This post was found at The Change Blog. You can visit the blog here. This is a longer post than just a list by itself , but definitely worth the read.
How often do we overlook the above aphorism as we repeatedly revisit past mistakes, injuries, and confrontations? There are times I lie sleepless and recall arguments I had with college sweethearts, high school teachers, and even the grade school bully. What do I get for my trouble? Sometimes I experience that all-too-familiar wave of panic, other times an uneasy stomach or a rapidly beating heart; that feeling is almost always accompanied by guilt, resentment, or both. The experience never benefits me and I’ve reached the point in my life where I need to stop it.
The Problem of Repunishment
We’ve been conditioned from birth to retain our flaws and mistakes in two ways: by example and through confrontation. The first form of conditioning is by example; we see and hear our parents do it every day. Your dad forgets to take the trash out after dinner; your mom gets angry and calls him on it. But instead of saying: “Dear, your forgot the trash”, she says: “You forgot the trash again! You NEVER remember to take it out!” Now your dad doesn’t deal with the current situation, rather he relives every time he forgot. He feels guilt and frustration well up, he becomes defensive, and the argument begins. The second form of conditioning is more direct; someone will be displeased and say: “How many times do I have to tell you…” Then we relive each of our past mistakes and feel the guilt, the pain, and the frustration.
By the time we’re in high school (if not long before), we’ve become so conditioned that we put ourselves through the ringer. We don’t need anyone else to do it to us; we start repunishing ourselves. You run late for work after school, again. Instead of focusing on today’s tardiness, you relive each time you have been late. The panic and guilt start to build, and build, and build as you revisit each transgression. When you finally get to work you have rehashed every time you have been late to work, and you re-experience all of the negative energy from each time.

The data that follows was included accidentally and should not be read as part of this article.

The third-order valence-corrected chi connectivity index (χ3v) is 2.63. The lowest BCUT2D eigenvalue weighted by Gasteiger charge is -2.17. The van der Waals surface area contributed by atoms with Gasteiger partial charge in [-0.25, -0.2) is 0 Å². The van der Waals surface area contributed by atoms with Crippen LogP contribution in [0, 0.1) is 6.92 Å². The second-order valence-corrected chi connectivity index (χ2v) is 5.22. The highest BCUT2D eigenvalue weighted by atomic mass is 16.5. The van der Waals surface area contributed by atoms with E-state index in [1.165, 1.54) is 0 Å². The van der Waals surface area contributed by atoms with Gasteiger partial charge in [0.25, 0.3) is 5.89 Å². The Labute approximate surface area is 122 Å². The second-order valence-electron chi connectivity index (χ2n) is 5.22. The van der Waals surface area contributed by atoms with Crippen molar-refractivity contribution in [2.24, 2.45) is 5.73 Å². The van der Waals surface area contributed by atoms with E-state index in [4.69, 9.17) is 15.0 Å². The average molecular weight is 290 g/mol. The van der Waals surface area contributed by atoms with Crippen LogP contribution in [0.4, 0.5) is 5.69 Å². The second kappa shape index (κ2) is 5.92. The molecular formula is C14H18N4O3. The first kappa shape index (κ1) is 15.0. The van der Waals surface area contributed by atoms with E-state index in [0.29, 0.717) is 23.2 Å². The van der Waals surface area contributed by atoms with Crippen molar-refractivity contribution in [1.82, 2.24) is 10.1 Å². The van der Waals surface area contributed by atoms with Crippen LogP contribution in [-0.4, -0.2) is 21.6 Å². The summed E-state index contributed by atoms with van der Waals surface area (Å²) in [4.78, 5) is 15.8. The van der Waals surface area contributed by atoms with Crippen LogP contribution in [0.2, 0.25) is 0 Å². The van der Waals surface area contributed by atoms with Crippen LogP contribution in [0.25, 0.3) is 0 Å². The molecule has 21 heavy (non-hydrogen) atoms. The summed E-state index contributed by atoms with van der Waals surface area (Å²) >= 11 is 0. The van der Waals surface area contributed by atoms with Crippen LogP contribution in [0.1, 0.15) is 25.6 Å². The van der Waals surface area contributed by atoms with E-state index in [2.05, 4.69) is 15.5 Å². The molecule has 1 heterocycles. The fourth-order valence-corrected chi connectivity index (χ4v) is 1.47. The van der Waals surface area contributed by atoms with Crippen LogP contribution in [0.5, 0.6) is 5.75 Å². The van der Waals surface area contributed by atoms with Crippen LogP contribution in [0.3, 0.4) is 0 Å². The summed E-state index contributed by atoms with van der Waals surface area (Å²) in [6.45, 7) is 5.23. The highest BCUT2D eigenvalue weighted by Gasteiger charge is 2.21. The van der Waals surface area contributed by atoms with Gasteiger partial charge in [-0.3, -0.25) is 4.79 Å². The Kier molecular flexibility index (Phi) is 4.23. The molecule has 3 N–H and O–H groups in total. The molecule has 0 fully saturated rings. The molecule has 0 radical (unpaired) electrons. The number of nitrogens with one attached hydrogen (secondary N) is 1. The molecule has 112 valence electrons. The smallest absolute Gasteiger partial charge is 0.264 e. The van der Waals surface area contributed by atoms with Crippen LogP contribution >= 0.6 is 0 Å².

The worst part of the situation, however, is that we don’t let anything go. We retain all of this emotional poison and add the new stuff. Then, the NEXT time something happens, we get to revisit it all AGAIN. And the cycle continues, because we have great memories and consciences. We make a mistake, we judge ourselves, we find our selves guilty, and we punish ourselves. No wonder we go through our lives feeling defensive, guilty, and uncertain.
Taking Control Of Our Lives
However, we can take control of our lives and stop this painful cycle. The process isn’t difficult, but it will be unsettling at first and require some adjustment. We experience this discomfort as we rebel against what we’ve learned and become accustomed to our entire lives. The more ingrained our solution becomes, however, the more comfort it provides as we adapt to the new standard. I’ve outlined below the process I have been using to stop this self punishment.
1. Acknowledge and own the mistake. This not only calms us but gives us some power over the situation. If something “isn’t our fault”, then how can we take action to correct the situation? We can’t. By accepting responsibility for a situation, we make ourselves “response able” (thanks to Steven Covey for this phrase).
2. Identify the mistake. Analyze the situation and see just exactly what caused the undesired outcome. It could have been a simple typo, it could have been procrastination, it could have been a misunderstanding, it could have been an omission, etc. Whatever the source of the problem, we need to identify it as clearly and completely as possible.
3. Correct the problem. Implement a new system to avoid omissions, determine where our scheduling technique broke down, etc. Make sure that, to the best of our ability, that we have implemented a solution that should prevent the same (or a very similar) mistake from recurring. Be proud of this accomplishment – it enables us to let go of our disappointment, guilt, frustration, fear, anger, etc.
4. Move on. Obviously this is harder than it sounds. However, our preparation above has led us to a position where we can honestly tell ourselves that we know what happened, we don’t like what happened, and we have fixed the problem that led to it occurring. By taking both responsibility and action, we create a powerful combination that allows us, with a bit of discipline, to live in the present and not rehash the past.
If we find ourselves trying to rehash a past mistake, it is important to STOP. Observe what we are doing, identify the problem triggering this response, and remind ourselves of the solution we implemented to stop that problem from repeating. Then focus on our solution and a couple of instances where our solution has led to positive outcomes. As we train ourselves to make this part of our process, we’ll be pleasantly surprised to find this easier and easier to accomplish.
This post was written by Forrest McDonald.
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